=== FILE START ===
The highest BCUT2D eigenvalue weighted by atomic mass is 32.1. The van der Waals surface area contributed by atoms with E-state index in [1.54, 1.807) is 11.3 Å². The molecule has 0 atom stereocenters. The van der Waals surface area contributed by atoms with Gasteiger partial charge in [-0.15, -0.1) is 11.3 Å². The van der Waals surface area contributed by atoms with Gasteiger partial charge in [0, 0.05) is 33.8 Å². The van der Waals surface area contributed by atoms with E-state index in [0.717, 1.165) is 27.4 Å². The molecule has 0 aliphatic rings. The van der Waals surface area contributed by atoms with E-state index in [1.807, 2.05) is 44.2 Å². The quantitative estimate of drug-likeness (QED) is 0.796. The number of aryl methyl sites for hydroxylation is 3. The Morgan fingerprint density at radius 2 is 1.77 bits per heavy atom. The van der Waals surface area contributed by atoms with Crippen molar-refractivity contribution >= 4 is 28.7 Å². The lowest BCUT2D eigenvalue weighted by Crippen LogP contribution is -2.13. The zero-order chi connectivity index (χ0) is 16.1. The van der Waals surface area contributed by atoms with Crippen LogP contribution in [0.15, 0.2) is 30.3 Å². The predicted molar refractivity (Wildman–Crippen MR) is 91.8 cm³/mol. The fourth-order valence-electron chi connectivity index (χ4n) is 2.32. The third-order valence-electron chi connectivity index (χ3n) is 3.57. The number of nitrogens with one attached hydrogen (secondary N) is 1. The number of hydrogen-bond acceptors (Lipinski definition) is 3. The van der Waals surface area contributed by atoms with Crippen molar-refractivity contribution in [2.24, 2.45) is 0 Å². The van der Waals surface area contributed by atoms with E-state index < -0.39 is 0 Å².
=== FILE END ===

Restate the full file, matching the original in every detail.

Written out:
The highest BCUT2D eigenvalue weighted by atomic mass is 32.1. The van der Waals surface area contributed by atoms with E-state index in [1.54, 1.807) is 11.3 Å². The molecule has 0 atom stereocenters. The van der Waals surface area contributed by atoms with Gasteiger partial charge in [-0.15, -0.1) is 11.3 Å². The van der Waals surface area contributed by atoms with Gasteiger partial charge in [0, 0.05) is 33.8 Å². The van der Waals surface area contributed by atoms with E-state index in [0.717, 1.165) is 27.4 Å². The molecule has 0 aliphatic rings. The van der Waals surface area contributed by atoms with E-state index in [1.807, 2.05) is 44.2 Å². The quantitative estimate of drug-likeness (QED) is 0.796. The number of aryl methyl sites for hydroxylation is 3. The Morgan fingerprint density at radius 2 is 1.77 bits per heavy atom. The van der Waals surface area contributed by atoms with Crippen molar-refractivity contribution >= 4 is 28.7 Å². The lowest BCUT2D eigenvalue weighted by Crippen LogP contribution is -2.13. The zero-order chi connectivity index (χ0) is 16.1. The van der Waals surface area contributed by atoms with Crippen LogP contribution in [0.15, 0.2) is 30.3 Å². The predicted molar refractivity (Wildman–Crippen MR) is 91.8 cm³/mol. The fourth-order valence-electron chi connectivity index (χ4n) is 2.32. The third-order valence-electron chi connectivity index (χ3n) is 3.57. The number of nitrogens with one attached hydrogen (secondary N) is 1. The number of hydrogen-bond acceptors (Lipinski definition) is 3. The van der Waals surface area contributed by atoms with Crippen molar-refractivity contribution in [2.24, 2.45) is 0 Å². The van der Waals surface area contributed by atoms with E-state index < -0.39 is 0 Å².